New law will impact access to justice

9th July 2019

New law will impact access to justice

The Civil Liability Act received royal assent on 20th December 2018 and work began on setting the wheels in motion for a new ‘Litigant in Person’ portal to be created.  The intention was to allow people who have sustained soft tissue injuries to make their own claims direct to the insurer of the person who caused the accident.

Once the portal is developed, those who have sustained injury will have to evidence and submit their own claims without legal support.  In particular, the injured victim will have to grapple with the complexities that often arise in such cases including commissioning their own medical evidence and proving any financial losses. Children will have to take an additional step of issuing court proceedings in order to have any compensation award approved by the court.

Andy Shaw, Head of Personal Injury and Clinical Negligence at Higgs & Sons solicitors explains: “Compensation awards will shift from the current negotiated settlement based on the individual circumstances of the case to a tariff-based system. The targeted launch date for the new tariff system is April 2020.” 

The reform programme also extends to those who have sustained significant serious injury. 

In March this year, the government set out plans to restrict costs to those who are significantly injured and where the compensation awards are no more than £100,000. 

Andy predicts that if the government’s plans come in to force as expected, this will have a major impact on how cases can be presented: “It will in all probability mean that a seriously injured claimant cannot afford to obtain all the evidence that is necessary to prove their losses and  accordingly they will they will have to decide where to focus their efforts. 

“Unfortunately they will be fighting a well-resourced insurance company who may decide to invest heavily in defending a case to limit the ultimate compensation award.”

The Ministry of Justice is also revising the current discount rate which is applied when victims of life changing injuries accept lump sum compensation payments. The amount they receive is adjusted according to the investment return they expect to achieve by investing compensation for future losses. The discount rate is applied to reflect that a claimant can invest his settlement proceeds to generate a return.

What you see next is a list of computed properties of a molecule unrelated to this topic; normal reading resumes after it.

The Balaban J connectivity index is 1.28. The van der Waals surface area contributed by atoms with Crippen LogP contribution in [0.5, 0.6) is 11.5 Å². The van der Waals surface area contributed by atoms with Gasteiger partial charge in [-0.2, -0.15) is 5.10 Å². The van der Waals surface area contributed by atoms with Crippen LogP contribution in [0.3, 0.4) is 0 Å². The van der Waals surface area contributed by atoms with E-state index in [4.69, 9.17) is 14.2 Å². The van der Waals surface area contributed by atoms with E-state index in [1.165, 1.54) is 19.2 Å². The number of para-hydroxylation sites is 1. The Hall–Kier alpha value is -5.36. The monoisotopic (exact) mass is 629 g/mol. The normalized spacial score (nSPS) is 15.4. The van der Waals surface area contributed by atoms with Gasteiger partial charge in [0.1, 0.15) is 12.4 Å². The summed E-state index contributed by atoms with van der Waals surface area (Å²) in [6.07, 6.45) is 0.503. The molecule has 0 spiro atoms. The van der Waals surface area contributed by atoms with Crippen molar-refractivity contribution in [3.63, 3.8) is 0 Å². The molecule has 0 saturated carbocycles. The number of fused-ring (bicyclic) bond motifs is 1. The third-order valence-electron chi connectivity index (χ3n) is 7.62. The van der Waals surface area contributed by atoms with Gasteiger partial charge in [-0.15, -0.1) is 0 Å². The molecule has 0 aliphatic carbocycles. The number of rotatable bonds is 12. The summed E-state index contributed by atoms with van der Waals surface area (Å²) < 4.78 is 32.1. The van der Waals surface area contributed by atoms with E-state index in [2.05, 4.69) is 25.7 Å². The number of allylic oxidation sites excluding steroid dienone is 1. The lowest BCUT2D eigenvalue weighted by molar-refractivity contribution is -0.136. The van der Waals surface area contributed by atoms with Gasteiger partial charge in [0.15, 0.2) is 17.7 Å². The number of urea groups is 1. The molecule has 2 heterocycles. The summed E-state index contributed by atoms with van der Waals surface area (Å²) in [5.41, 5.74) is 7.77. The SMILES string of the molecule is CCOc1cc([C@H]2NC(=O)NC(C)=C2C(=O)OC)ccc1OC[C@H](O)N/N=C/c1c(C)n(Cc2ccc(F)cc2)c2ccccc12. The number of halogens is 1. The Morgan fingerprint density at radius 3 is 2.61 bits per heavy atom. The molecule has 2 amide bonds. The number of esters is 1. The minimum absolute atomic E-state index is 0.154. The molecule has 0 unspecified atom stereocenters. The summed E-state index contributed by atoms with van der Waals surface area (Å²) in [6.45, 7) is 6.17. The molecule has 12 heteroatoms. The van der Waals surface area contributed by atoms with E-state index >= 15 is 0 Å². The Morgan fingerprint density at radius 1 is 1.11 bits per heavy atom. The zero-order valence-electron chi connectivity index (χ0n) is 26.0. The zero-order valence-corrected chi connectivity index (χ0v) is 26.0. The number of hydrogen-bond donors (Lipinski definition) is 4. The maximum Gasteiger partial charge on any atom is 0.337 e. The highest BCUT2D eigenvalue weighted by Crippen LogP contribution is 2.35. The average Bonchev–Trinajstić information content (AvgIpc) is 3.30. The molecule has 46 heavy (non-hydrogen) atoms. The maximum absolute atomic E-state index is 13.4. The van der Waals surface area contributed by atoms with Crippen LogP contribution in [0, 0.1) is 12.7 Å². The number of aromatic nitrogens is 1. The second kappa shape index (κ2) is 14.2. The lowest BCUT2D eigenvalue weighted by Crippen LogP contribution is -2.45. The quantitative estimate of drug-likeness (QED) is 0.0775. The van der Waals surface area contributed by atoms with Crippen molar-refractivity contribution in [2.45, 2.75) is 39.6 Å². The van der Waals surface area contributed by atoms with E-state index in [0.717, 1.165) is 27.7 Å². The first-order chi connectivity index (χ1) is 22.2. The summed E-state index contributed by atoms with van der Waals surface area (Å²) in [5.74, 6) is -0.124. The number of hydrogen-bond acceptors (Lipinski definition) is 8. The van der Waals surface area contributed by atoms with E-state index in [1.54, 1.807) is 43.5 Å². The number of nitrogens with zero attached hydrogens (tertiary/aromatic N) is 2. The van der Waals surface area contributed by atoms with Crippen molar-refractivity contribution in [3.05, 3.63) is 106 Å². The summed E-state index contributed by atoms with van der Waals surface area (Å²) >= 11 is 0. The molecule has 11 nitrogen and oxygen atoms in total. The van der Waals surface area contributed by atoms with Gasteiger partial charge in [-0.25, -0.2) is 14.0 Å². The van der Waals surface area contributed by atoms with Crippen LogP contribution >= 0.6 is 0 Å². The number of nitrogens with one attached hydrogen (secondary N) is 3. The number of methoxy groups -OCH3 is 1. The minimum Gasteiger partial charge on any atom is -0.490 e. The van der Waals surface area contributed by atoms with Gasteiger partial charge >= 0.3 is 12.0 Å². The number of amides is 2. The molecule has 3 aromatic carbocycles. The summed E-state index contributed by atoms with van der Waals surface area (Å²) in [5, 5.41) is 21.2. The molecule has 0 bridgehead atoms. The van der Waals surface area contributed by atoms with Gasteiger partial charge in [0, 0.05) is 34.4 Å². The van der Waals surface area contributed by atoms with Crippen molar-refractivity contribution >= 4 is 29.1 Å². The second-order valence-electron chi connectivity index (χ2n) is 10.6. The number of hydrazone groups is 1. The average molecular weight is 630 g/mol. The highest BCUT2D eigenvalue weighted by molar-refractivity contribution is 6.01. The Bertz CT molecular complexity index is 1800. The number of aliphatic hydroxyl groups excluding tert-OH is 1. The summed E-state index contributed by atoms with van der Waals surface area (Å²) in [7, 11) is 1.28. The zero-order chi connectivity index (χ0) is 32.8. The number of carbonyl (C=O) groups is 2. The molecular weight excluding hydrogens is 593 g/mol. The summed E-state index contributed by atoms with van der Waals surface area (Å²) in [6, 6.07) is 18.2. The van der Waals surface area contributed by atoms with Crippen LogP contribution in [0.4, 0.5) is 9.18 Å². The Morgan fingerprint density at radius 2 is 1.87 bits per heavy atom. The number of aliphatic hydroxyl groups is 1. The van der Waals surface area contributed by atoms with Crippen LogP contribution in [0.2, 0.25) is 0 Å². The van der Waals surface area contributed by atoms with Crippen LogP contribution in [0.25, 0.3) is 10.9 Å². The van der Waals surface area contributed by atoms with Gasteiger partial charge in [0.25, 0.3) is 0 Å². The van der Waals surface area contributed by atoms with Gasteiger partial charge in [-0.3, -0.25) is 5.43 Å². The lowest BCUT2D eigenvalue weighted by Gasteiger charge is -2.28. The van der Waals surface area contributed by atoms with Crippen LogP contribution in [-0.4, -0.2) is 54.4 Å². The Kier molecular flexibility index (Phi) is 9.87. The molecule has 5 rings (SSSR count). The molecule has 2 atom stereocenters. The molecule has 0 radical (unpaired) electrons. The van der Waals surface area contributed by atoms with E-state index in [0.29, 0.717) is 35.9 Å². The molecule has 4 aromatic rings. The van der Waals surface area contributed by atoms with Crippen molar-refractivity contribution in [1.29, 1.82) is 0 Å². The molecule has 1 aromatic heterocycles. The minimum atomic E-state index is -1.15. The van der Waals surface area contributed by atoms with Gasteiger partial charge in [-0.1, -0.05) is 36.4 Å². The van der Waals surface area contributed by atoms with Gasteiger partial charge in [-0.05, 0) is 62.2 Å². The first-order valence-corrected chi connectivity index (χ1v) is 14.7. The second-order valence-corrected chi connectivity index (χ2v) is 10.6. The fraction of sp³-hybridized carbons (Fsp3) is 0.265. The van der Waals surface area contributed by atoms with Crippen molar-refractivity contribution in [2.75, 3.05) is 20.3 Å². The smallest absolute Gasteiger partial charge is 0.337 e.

Andy explained: “On the 7th December 2016, The Lord Chancellor reduced the discount rate by 3.25 points to -0.75% because the evidence was such that the investment returns for safe investments was historically very low. The discount rate changed from the 20th March 2017 to reflect this. The change reflected the fact that a Claimant who was receiving money today for losses which would not arise until the future was only expected to invest the settlement proceeds in very low risk investments which was necessary because the awards often included compensation for long term care needs.”

Following the change, many insurers had to adjust their reserves to cater for the fact that they would have to pay higher compensation awards and insurers lobbied the government for further change.

As a result of that lobbying, the Civil Liability Act 2018 was passed and in August 2019 the rate will change again - predicted to increase to between 0.5% and 1.5%.  This will result in a reduction in the compensation awards for those seriously injured from the awards currently being made today.

In changing the discount rate so soon after it was changed in favour of those seriously injured, Andy commented : “There has been a clear material shift in the principle of law which had been in place for many years as a result of the Civil Liability Act 2018, in that an injured person who historically has not been compelled to take risk with their compensation award is now expected to take some risk.  Unfortunately, the change of approach potentially puts at risk compensation awards which are provided to meet the Claimant’s long-term needs.” 

Andy concluded: “The personal injury and clinical negligence industry has endured reform for many years.  We have numerous protocols, portals, tracks, guides, codes, practice directions all with separate cost structures which makes the system far too complex.

“I question how a litigant in person is expected to understand and follow such a complex claims process and what is more of a concern is that all of these changes are likely to have a real impact on access to justice at all levels.”

Andy Shaw is a Partner and head of Personal Injury and Clinical Negligence, supporting those affected by serious injury.


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